ISSN 1470-3947 (print) | ISSN 1479-6848 (online)

Endocrine Abstracts (2019) 63 P454 | DOI: 10.1530/endoabs.63.P454

Selective arterial calcium stimulation test in two cases with occult insulinoma

Konul Ahmadova1, Abbas Ali Tam1, Oya Topaloglu1, Koray Akkan2, Birol Bostancı3, Reyhan Ersoy1 & Bekir Cakir1


1Ankara Yildirim Beyazit University Faculty of Medicine, Department of Endocrinology and Metabolism, Ankara, Turkey; 2Gazi University Faculty of Medicine, Department of Radiology, Ankara, Turkey; 3Turkish High Specialty Hospital, Clinic of Gastrointestinal Surgery, Ankara, Turkey.


Introduction: 80–90% of insulinomas are smaller than 2 cm, equally located in the head, body and tail of pancreas. Computer tomography (CT) is 75%, magnetic resonance imaging (MRI) is 55–90%, endoscopic ultrasonography (EUS) is 85–95% and selective arterial calcium stimulation test (SACST) is 95–100% sensitive in the diagnosis of insulinomas. Here, we presented two cases of insulinoma which could not be located by conventional methods and evaluated with SACST.

Case 1: A 29-year-old male who described hypoglycemic symptoms especially after exercise in the last 4 months was admitted to the hospital for a prolonged fasting test. At the 8th hour of the test, laboratory results were as follows; blood glucose 36mg/dl, insülin 21 uIU/dl, c-peptide 4 ng/dl, proinsulin 22 pmol/l and cortisol 18 ug/dl. Blood ketone and anti-insulin antibody were negative. No pathology was observed in the abdominal CT and EUS. Abdominal MRI revealed a 10 mm diameter nodular lesion in the posterior medial of the stomach which was suspicious for insulinoma. It was seen only in T2A sequence in the venous phase in contrast-enhanced examination. Galium-68 Dotatate scintigraphy showed no involvement in the pancreas. SACST was performed. A ten-fold increase in insulin levels was observed in the splenic artery and distal pancreatectomy was performed.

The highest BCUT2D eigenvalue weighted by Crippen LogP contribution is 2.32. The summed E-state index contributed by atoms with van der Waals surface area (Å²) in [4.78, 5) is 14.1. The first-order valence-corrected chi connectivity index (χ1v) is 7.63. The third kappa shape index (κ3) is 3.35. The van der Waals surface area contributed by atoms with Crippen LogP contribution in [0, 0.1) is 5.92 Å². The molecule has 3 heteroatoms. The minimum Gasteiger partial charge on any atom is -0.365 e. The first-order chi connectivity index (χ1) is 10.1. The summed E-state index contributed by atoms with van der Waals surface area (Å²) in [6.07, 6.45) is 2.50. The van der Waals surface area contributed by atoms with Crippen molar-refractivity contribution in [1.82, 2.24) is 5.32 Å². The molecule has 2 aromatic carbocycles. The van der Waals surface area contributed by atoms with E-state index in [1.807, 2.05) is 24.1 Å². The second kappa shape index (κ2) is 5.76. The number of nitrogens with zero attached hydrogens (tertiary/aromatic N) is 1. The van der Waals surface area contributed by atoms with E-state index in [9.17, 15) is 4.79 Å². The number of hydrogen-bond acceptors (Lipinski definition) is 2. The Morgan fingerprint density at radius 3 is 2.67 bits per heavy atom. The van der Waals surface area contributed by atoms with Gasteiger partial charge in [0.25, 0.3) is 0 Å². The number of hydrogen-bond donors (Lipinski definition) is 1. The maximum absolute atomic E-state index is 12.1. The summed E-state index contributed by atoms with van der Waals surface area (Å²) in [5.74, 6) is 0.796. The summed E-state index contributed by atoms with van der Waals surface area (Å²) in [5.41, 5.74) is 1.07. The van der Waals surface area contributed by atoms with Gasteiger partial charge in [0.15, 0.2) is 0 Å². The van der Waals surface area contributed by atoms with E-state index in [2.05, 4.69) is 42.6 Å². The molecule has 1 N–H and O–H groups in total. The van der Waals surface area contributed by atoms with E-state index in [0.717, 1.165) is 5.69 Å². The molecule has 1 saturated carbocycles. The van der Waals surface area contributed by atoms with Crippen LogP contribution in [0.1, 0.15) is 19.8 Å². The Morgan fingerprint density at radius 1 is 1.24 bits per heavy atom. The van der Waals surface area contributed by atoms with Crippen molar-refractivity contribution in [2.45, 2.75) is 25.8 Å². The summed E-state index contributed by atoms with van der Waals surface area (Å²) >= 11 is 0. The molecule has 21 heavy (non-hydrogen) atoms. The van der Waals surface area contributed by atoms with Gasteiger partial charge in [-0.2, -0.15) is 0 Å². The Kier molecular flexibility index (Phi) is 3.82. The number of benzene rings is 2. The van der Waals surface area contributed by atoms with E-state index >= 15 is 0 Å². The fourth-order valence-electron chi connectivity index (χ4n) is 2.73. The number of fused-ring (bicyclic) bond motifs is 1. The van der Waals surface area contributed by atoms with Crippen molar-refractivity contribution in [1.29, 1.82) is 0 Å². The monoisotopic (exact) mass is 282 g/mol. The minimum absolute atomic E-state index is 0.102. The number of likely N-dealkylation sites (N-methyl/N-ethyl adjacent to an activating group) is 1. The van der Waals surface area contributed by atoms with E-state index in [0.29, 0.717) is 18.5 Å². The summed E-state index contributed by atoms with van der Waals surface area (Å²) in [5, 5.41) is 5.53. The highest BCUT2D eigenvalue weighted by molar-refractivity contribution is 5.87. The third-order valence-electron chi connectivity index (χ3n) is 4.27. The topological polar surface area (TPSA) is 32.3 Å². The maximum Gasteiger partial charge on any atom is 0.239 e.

Case 2: A 41-year-old woman who had episodes of hypoglycemia for 3–4 months was referred with a pre-diagnosis of insulinoma. The patient underwent a prolonged fasting test. At the time of hypoglycemia (blood glucose 45 mg/dl), serum insülin was 7.8 uIU/dl, c-peptide was 2.2 ng/dl, proinsulin was 8 pmol/l and, serum ketone and anti-insulin antibody were negative. There was no contrast enhancement in the pancreas in the abdominal MRI, but a suspicious hyperintense area of 10 mm diameter was seen in T2A sequence. There was no pathology in abdominal CT and EUS. In SACST, a five-fold increase in insulin levels was detected in the mesenteric artery which was suggestive for an insulinoma lesion in the head of pancreas. Surgical excision was recommended but the patient refused.

Conclusion: Although the biochemical diagnosis of insulinomas are usually not complicated, the localization might be problematic. Because of the low sensitivity of non-invasive methods in tumors smaller than 2 cm, invasive methods can be used for the localization like in our cases.

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